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In What Way does Ordination Affect a Matushka?


Does their husband’s priesthood oblige her to change her way of life, such as by keeping to a particular dress code or changing her lifestyle?
Matushka Mary: I should qualify my answer by mentioning that my father is also an Orthodox priest, so this life feels very natural to me. Even so, I think that for most priests’ wives, the external aspects of life, such as dress and lifestyle, are not changed so greatly by ordination.  There is no dress code except the general wish to dress modestly. Many aspects of life in a clergy family – such as attending more church services, fasting, preparing for Liturgy on Saturdays and other evenings, etc. – are things that, as Christians, we all strive to do as well as we are able. For a new matushka, they become, perhaps, more important in her life than they had been. It can be a big adjustment suddenly to find that we are in the spotlight.  It takes time and grace to learn not to be self-conscious, not to wonder what people think of this or that.
Also, I did sense a real change as regards the interior aspects of life, my spiritual struggles.  Husband and wife are united sacramentally; they are one flesh. So in some intangible way, the ordination of her husband does affect the matushka as well. I sensed an additional gift of grace and an added spiritual burden, though I cannot describe it very concretely. As a matushka, I feel that I, too, am called to serve, to pray for the people in our church, especially the children, and to live in accordance with the Gospel as best I can. After my husband’s ordination, there was also a real change in the level of spiritual struggle for both of us.  Spiritual warfare is very real, not just something in books, and the devil hates priests. We feel this most acutely during fasting periods, on Saturdays as we try to prepare for the Sunday Liturgy, and on the days leading up to the Great Feasts.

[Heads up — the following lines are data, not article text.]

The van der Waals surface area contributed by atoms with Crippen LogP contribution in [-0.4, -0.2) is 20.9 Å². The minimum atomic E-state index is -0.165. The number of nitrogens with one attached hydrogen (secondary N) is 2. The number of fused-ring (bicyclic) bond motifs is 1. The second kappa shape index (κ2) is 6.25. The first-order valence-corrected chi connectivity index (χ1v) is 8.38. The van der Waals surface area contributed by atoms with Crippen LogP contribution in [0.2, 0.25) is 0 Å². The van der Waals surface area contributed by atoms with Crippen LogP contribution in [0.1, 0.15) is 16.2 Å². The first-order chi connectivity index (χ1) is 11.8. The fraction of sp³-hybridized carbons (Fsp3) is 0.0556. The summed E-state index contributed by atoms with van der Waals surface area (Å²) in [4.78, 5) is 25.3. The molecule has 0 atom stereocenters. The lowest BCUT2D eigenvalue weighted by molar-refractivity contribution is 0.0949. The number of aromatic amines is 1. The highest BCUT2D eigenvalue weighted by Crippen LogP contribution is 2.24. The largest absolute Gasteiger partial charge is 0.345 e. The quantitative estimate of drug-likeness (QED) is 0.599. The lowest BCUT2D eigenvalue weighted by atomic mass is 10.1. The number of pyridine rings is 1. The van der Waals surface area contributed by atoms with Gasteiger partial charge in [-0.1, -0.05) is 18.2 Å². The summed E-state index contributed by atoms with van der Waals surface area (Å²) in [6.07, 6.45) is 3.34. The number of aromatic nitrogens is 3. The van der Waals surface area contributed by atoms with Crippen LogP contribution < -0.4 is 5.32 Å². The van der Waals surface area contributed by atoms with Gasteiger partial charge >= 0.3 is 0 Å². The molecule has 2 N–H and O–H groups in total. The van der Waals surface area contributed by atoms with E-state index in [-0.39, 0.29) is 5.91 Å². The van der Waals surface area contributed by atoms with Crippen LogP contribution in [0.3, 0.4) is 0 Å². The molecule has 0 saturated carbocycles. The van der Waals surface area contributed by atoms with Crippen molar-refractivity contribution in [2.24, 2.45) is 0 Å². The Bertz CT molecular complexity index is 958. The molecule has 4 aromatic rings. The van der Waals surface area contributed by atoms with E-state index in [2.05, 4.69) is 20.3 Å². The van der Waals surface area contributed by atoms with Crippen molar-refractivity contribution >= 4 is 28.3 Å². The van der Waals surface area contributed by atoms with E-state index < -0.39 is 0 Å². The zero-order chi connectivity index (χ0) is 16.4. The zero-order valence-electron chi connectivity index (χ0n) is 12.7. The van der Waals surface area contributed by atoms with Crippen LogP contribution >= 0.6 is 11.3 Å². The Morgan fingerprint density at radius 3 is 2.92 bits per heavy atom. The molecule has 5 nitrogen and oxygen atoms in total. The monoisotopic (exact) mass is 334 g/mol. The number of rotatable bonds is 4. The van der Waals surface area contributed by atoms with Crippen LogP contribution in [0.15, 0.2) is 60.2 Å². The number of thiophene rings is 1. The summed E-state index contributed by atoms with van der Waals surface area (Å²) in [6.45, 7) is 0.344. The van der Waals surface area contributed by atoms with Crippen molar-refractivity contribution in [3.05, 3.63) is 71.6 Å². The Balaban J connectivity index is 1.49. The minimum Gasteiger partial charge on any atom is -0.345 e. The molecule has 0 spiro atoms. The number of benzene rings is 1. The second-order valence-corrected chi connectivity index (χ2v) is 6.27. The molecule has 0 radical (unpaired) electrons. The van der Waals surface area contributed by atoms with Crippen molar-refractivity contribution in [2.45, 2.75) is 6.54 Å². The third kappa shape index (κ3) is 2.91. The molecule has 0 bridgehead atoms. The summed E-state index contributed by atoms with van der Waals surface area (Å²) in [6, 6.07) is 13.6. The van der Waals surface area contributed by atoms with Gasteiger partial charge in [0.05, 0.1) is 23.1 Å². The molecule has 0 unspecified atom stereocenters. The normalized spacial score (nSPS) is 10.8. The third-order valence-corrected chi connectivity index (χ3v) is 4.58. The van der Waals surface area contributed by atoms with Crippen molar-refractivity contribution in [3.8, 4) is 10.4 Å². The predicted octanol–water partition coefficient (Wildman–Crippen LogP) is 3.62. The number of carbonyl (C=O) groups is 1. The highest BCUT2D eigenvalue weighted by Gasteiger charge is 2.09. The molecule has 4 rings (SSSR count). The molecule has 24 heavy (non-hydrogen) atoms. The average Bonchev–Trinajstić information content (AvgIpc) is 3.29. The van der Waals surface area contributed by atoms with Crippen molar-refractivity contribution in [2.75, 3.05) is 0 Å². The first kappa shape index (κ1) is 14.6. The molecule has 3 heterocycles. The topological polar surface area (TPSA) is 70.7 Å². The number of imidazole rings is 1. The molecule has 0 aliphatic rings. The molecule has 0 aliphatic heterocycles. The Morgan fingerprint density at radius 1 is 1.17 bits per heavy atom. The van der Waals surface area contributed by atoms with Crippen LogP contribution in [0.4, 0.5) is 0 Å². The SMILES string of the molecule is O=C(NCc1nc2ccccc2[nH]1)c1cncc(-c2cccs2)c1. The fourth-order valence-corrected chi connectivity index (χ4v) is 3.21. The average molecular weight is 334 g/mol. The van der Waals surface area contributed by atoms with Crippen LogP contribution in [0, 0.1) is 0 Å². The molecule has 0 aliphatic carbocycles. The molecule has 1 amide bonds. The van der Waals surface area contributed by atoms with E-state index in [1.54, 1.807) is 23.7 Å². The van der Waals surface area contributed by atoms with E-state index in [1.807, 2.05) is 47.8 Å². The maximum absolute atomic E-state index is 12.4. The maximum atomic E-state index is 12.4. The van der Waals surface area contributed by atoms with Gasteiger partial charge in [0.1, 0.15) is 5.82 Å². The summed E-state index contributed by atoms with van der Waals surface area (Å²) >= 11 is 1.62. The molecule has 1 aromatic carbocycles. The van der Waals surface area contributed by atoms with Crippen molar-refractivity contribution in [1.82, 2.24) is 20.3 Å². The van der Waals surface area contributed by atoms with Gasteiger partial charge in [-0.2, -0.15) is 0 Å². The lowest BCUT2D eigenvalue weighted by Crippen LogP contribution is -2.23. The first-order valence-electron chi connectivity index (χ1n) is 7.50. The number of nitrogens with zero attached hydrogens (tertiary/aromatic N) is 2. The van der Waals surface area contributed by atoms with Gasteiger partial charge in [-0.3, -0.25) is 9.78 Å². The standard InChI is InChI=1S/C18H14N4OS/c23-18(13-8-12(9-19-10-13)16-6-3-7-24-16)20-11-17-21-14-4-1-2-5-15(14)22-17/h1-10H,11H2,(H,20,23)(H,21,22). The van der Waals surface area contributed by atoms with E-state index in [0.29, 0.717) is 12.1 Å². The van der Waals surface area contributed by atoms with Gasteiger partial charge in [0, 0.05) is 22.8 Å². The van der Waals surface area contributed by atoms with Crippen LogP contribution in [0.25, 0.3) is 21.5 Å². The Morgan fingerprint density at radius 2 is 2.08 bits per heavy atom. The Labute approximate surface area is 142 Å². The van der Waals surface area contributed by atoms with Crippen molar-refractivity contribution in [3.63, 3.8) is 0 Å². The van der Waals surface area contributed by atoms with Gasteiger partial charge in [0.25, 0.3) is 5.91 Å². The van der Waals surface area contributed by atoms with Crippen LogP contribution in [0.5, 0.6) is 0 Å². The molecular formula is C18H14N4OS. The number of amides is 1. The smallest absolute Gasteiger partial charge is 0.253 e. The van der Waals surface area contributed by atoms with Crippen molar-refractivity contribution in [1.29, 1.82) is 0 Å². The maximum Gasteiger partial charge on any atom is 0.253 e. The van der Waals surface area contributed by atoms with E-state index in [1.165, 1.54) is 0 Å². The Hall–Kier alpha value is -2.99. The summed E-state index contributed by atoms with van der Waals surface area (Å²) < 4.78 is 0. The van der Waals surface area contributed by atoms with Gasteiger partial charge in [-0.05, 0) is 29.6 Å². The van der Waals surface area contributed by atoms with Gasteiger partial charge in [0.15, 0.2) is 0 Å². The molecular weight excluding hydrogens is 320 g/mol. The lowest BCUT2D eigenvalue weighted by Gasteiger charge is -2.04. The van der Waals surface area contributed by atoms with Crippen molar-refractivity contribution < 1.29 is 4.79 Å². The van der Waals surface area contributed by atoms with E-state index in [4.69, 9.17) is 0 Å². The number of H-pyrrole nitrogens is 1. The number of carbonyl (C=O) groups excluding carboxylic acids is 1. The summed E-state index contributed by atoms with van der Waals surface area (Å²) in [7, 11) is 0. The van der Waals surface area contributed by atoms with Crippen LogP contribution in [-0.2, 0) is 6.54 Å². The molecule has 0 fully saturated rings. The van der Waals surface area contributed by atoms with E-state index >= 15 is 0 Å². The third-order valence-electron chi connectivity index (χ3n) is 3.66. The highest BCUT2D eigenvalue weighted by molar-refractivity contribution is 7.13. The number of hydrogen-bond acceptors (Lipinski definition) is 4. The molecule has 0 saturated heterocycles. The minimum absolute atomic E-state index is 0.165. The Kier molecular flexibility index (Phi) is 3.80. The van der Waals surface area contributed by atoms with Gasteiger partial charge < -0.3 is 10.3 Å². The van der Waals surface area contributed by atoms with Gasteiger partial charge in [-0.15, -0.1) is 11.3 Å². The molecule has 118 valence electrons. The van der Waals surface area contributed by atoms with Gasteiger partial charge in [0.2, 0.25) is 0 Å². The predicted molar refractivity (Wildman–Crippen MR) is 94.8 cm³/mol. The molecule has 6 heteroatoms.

Matushka Katherine: I am so glad you asked this question! When Fr. Eugene was being ordained, I was very happy and excited for him, but I did not think that my life would change very much. After all, my husband had been serving in the altar all these years anyway, and the ordination was the Holy Spirit coming down upon my husband, not me. However, on the day of his ordination, I realized that a husband and wife are indeed one, and that the Holy Spirit was within me too. I felt as if we relived our wedding that day.

I do not have a special dress code outside of church, and I don’t believe my lifestyle has changed. Perhaps my life would have been very different if we did not live so much within the Church – but, honestly, I wouldn’t have it any other way. Although I sometimes wistfully look at those around me who are not so tied down to their parish, I would not trade my life for anything. Of course, when your husband is a member of the clergy, you have to remember who you are and what you represent. We are all human, but I believe a lot of laypeople hold clergy and their families to a different standard. 
Full article from the following source: http://www.pravmir.com/clergy-wives-on-sharing-the-grace-and-cross-of-ordination/

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